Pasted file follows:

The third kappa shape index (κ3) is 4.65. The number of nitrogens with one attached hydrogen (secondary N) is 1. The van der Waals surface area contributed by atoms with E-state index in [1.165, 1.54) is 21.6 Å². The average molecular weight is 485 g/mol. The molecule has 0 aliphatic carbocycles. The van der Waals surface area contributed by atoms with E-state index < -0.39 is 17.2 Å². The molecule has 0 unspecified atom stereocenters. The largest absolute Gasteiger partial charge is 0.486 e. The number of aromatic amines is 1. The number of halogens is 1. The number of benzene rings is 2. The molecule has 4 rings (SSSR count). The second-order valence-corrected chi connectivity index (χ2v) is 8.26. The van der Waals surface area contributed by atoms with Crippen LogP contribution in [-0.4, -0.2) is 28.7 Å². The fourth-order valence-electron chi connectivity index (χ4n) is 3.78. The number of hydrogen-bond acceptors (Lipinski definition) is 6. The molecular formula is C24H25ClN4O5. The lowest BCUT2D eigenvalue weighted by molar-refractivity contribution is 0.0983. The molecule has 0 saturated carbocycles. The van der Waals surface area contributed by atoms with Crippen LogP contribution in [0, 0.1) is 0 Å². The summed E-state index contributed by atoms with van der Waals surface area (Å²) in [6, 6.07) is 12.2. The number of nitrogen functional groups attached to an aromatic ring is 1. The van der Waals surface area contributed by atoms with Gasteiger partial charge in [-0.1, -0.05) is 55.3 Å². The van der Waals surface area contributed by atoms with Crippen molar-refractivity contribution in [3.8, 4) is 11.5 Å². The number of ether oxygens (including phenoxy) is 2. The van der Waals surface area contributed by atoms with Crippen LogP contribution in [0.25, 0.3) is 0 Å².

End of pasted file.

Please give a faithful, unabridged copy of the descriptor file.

The third kappa shape index (κ3) is 4.65. The number of nitrogens with one attached hydrogen (secondary N) is 1. The van der Waals surface area contributed by atoms with E-state index in [1.165, 1.54) is 21.6 Å². The average molecular weight is 485 g/mol. The molecule has 0 aliphatic carbocycles. The van der Waals surface area contributed by atoms with E-state index < -0.39 is 17.2 Å². The molecule has 0 unspecified atom stereocenters. The largest absolute Gasteiger partial charge is 0.486 e. The number of aromatic amines is 1. The number of halogens is 1. The number of benzene rings is 2. The molecule has 4 rings (SSSR count). The second-order valence-corrected chi connectivity index (χ2v) is 8.26. The van der Waals surface area contributed by atoms with Crippen LogP contribution in [-0.4, -0.2) is 28.7 Å². The fourth-order valence-electron chi connectivity index (χ4n) is 3.78. The number of hydrogen-bond acceptors (Lipinski definition) is 6. The molecular formula is C24H25ClN4O5. The lowest BCUT2D eigenvalue weighted by molar-refractivity contribution is 0.0983. The molecule has 0 saturated carbocycles. The van der Waals surface area contributed by atoms with Crippen LogP contribution in [0, 0.1) is 0 Å². The summed E-state index contributed by atoms with van der Waals surface area (Å²) in [6, 6.07) is 12.2. The number of nitrogen functional groups attached to an aromatic ring is 1. The van der Waals surface area contributed by atoms with Gasteiger partial charge in [-0.1, -0.05) is 55.3 Å². The van der Waals surface area contributed by atoms with Crippen molar-refractivity contribution in [3.8, 4) is 11.5 Å². The number of ether oxygens (including phenoxy) is 2. The van der Waals surface area contributed by atoms with Crippen LogP contribution in [0.25, 0.3) is 0 Å².